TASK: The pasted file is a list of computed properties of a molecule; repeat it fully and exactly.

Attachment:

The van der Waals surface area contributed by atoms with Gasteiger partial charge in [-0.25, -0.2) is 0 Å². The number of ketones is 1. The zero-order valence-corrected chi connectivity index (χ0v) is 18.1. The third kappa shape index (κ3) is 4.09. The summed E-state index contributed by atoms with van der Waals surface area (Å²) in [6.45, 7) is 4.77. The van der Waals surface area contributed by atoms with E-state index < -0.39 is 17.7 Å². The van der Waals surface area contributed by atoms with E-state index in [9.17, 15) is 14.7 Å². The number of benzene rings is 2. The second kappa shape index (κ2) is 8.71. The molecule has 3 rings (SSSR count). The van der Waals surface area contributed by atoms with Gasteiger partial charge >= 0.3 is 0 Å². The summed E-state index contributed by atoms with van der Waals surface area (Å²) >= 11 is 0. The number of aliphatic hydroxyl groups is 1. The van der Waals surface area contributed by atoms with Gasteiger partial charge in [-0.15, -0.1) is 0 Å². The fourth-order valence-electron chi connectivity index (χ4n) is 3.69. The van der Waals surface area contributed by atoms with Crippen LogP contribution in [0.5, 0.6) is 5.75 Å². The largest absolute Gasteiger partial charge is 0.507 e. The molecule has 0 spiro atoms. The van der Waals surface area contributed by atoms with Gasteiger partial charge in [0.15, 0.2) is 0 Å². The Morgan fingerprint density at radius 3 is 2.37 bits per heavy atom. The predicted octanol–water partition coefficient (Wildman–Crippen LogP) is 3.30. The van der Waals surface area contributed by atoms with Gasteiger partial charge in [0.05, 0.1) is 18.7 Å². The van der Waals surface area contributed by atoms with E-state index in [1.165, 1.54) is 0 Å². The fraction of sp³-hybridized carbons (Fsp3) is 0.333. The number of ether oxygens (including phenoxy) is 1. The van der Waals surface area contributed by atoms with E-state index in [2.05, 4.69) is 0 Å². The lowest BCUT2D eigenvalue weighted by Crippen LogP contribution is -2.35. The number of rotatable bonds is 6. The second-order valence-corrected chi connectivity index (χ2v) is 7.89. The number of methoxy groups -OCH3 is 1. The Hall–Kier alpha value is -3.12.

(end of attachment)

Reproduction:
The van der Waals surface area contributed by atoms with Gasteiger partial charge in [-0.25, -0.2) is 0 Å². The number of ketones is 1. The zero-order valence-corrected chi connectivity index (χ0v) is 18.1. The third kappa shape index (κ3) is 4.09. The summed E-state index contributed by atoms with van der Waals surface area (Å²) in [6.45, 7) is 4.77. The van der Waals surface area contributed by atoms with E-state index < -0.39 is 17.7 Å². The van der Waals surface area contributed by atoms with E-state index in [9.17, 15) is 14.7 Å². The number of benzene rings is 2. The second kappa shape index (κ2) is 8.71. The molecule has 3 rings (SSSR count). The van der Waals surface area contributed by atoms with Gasteiger partial charge >= 0.3 is 0 Å². The summed E-state index contributed by atoms with van der Waals surface area (Å²) >= 11 is 0. The number of aliphatic hydroxyl groups is 1. The van der Waals surface area contributed by atoms with Gasteiger partial charge in [-0.15, -0.1) is 0 Å². The fourth-order valence-electron chi connectivity index (χ4n) is 3.69. The van der Waals surface area contributed by atoms with Crippen LogP contribution in [0.5, 0.6) is 5.75 Å². The largest absolute Gasteiger partial charge is 0.507 e. The molecule has 0 spiro atoms. The van der Waals surface area contributed by atoms with Gasteiger partial charge in [0.15, 0.2) is 0 Å². The Morgan fingerprint density at radius 3 is 2.37 bits per heavy atom. The predicted octanol–water partition coefficient (Wildman–Crippen LogP) is 3.30. The van der Waals surface area contributed by atoms with Gasteiger partial charge in [0.05, 0.1) is 18.7 Å². The van der Waals surface area contributed by atoms with E-state index in [1.165, 1.54) is 0 Å². The fraction of sp³-hybridized carbons (Fsp3) is 0.333. The number of ether oxygens (including phenoxy) is 1. The van der Waals surface area contributed by atoms with E-state index in [2.05, 4.69) is 0 Å². The lowest BCUT2D eigenvalue weighted by Crippen LogP contribution is -2.35. The number of rotatable bonds is 6. The second-order valence-corrected chi connectivity index (χ2v) is 7.89. The number of methoxy groups -OCH3 is 1. The Hall–Kier alpha value is -3.12.